What I’ve been reading

1. Open Secrets of American Foreign Policy, by Gordon Tullock.  A history of the bloopers and stupidities of American foreign policy, from virtually day one.  If you think Gordon embraces a narrow, reductionist rational choice view of the world, here is the antidote.  Gordon tells me that foreign policy has long been his number one interest, although he has written on the topic only now.

2. One Economics, Many Recipes, by Dani Rodrik.  I agree with much of the substance of this book, namely that we know a lot less about the causes of economic growth than we like to think.  I am less happy with the implied rhetorical choices; in particular I wish Rodrik were more consistently agnostic.  For instance Rodrik defends industrial policy, but at times this just translates into lower (or no) taxes for export zones.  So why frame it as a larger rather than a smaller claim? 

3. The Big Con: The True Story of How Washington Got Hoodwinked and Hijacked by CrackpotEconomics , by Jonathan Chait.  I’ve taught Ph.d. macroeconomics to some of the people referred to, either directly or indirectly, in this book.  They didn’t all get A pluses.  So I see the talk of conspiracy as way, way overblown.  This book catalogs many good criticisms of the Bush administration, and in that sense is valuable, but it does not raise the level of debate.

4. Do Economists Make Markets?, an edited collection of essays.  How could they not cite Alex’s Entrepreneurial Economics?  Or pay homage to Robin Hanson and prediction markets?  Still, this is a useful introduction to how economists have tried to shape real world markets, from spectrum auctions to options pricing.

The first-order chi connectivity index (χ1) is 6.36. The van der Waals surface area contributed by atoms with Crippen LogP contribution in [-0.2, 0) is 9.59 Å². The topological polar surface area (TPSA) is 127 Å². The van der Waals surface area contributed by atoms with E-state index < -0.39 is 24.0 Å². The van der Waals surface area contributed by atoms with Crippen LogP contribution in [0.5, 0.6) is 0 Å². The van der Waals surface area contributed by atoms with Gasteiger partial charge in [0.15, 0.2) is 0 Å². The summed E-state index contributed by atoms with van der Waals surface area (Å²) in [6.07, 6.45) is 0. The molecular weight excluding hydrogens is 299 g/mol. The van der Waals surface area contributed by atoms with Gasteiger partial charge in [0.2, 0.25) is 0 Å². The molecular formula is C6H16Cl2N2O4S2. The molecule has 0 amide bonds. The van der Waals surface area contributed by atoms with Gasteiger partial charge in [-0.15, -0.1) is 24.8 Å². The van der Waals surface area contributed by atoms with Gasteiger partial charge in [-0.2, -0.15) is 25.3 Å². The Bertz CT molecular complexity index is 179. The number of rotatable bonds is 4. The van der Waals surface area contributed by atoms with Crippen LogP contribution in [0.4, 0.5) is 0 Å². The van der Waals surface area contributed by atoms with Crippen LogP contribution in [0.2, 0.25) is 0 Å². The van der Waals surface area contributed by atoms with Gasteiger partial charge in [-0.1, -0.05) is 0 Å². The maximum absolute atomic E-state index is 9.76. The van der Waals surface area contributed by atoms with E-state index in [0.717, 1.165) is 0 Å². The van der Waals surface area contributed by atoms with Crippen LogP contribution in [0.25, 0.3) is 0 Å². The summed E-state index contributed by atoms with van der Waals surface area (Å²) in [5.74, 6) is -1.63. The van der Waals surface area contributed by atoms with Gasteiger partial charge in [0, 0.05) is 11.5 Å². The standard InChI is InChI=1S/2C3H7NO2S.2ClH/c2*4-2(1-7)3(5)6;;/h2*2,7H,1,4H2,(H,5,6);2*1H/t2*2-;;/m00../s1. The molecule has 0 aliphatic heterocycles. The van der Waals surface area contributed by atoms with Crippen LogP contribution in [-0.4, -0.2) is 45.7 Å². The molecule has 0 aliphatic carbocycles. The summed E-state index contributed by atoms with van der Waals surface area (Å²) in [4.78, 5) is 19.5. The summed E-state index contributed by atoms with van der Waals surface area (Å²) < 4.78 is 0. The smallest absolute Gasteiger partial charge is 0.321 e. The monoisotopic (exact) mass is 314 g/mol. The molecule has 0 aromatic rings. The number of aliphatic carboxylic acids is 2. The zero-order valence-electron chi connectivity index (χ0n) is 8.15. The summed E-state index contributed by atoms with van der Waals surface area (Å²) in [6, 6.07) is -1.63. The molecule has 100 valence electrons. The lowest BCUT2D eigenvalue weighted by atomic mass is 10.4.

What good timing for Mr. Chait's book, coming on the heels of the Scott Beauchamp triumph.

I once read an article about Tullock where he was quoted as saying something like the U.S. should invade Brazil because we can make better use of their resources than they can. That is not one bit funny.

I hope we get a review of Craig when TC is finished.

Balan, I agree the Brazil remark isn't funny if meant seriously, but it does sound like a good reason not to make an economist Secretary of State or Defense ....

What a revealing comment about Rodrik's book. Entertaining!

I think I'll pick up the Tullock book. Usually I gloss over what you're reading, but this is actually very interesting to me. I trust he retains his Tullock Sass throughout? I mean, how could he not, when discussing such a sass-worthy topic?

Binmore shortly goes around the subject in Game theory and the social contract. On Vernon Smith, I'm not sure what first-hand sources are good, but I once got a good lecture from finnish economist who discussed the way electricity markets in the nordic countries are arranged. They're completely synthetic markets: the power companies (both producers and distributers) insert their demand and supply curves there once a day, and the electricity is auctioned by that.

Toni Heinonen,
I haven't read a word of Hayek, so I may be confused about this exchange, but I don't think he's so interested in how any particular market works, but in the connections between them. The interaction of supply curves and demand curves is the proverbial Econ 101, but determining an optimal supply curve is difficult.

What evolves is not the interaction between the generators and the distributors, but the process inside the power company by which it figures out its supply curve. If you give it an incentive to cut costs, it will slowly figure out ways to do so, but if you give it a fixed profit margin, it won't. It won't figure out better ways of doing things and it will easily convince regulators that there aren't better ways.

Tyler Cowen wrote: "Gordon often asks me the Brazil question. His point is not to advocate invasion, but rather to make it clear that it is hard to explain why the United States resists particular actions..."

It it? Given how the arguably opportunistic invasion of Iraq went, I would question whether the US could make better use of Brazil's resources after an invation, not even counting the cost of the invasion itself, or the political fallout resulting from the example it would set.

I can't see that it is hard at all. Have I missed something?

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